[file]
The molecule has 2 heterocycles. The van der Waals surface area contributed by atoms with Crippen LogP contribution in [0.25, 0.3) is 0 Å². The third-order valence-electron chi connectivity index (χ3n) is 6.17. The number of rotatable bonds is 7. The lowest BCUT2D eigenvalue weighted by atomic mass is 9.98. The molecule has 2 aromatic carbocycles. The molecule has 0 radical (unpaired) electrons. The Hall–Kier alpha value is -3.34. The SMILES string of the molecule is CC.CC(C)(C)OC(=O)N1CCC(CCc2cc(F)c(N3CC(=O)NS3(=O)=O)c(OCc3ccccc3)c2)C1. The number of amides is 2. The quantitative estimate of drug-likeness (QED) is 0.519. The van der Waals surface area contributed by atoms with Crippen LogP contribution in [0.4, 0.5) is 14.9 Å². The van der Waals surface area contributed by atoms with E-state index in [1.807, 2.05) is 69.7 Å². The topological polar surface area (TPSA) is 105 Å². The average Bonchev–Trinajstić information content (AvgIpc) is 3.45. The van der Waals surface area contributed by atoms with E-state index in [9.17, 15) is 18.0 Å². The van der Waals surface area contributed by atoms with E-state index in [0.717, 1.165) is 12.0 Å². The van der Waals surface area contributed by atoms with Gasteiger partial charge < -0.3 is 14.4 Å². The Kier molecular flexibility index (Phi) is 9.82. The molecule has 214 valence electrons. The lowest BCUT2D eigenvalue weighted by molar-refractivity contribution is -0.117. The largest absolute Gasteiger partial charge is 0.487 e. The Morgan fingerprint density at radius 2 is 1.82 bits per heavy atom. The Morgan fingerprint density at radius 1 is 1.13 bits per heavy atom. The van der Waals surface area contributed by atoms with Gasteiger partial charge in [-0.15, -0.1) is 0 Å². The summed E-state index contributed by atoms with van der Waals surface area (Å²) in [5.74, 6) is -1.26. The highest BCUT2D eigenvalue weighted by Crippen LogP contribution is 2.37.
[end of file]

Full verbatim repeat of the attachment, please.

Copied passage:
The molecule has 2 heterocycles. The van der Waals surface area contributed by atoms with Crippen LogP contribution in [0.25, 0.3) is 0 Å². The third-order valence-electron chi connectivity index (χ3n) is 6.17. The number of rotatable bonds is 7. The lowest BCUT2D eigenvalue weighted by atomic mass is 9.98. The molecule has 2 aromatic carbocycles. The molecule has 0 radical (unpaired) electrons. The Hall–Kier alpha value is -3.34. The SMILES string of the molecule is CC.CC(C)(C)OC(=O)N1CCC(CCc2cc(F)c(N3CC(=O)NS3(=O)=O)c(OCc3ccccc3)c2)C1. The number of amides is 2. The quantitative estimate of drug-likeness (QED) is 0.519. The van der Waals surface area contributed by atoms with Crippen LogP contribution in [0.4, 0.5) is 14.9 Å². The van der Waals surface area contributed by atoms with E-state index in [1.807, 2.05) is 69.7 Å². The topological polar surface area (TPSA) is 105 Å². The average Bonchev–Trinajstić information content (AvgIpc) is 3.45. The van der Waals surface area contributed by atoms with E-state index in [9.17, 15) is 18.0 Å². The van der Waals surface area contributed by atoms with E-state index in [0.717, 1.165) is 12.0 Å². The van der Waals surface area contributed by atoms with Gasteiger partial charge < -0.3 is 14.4 Å². The Kier molecular flexibility index (Phi) is 9.82. The molecule has 214 valence electrons. The lowest BCUT2D eigenvalue weighted by molar-refractivity contribution is -0.117. The largest absolute Gasteiger partial charge is 0.487 e. The Morgan fingerprint density at radius 2 is 1.82 bits per heavy atom. The Morgan fingerprint density at radius 1 is 1.13 bits per heavy atom. The van der Waals surface area contributed by atoms with Gasteiger partial charge in [-0.15, -0.1) is 0 Å². The summed E-state index contributed by atoms with van der Waals surface area (Å²) in [5.74, 6) is -1.26. The highest BCUT2D eigenvalue weighted by Crippen LogP contribution is 2.37.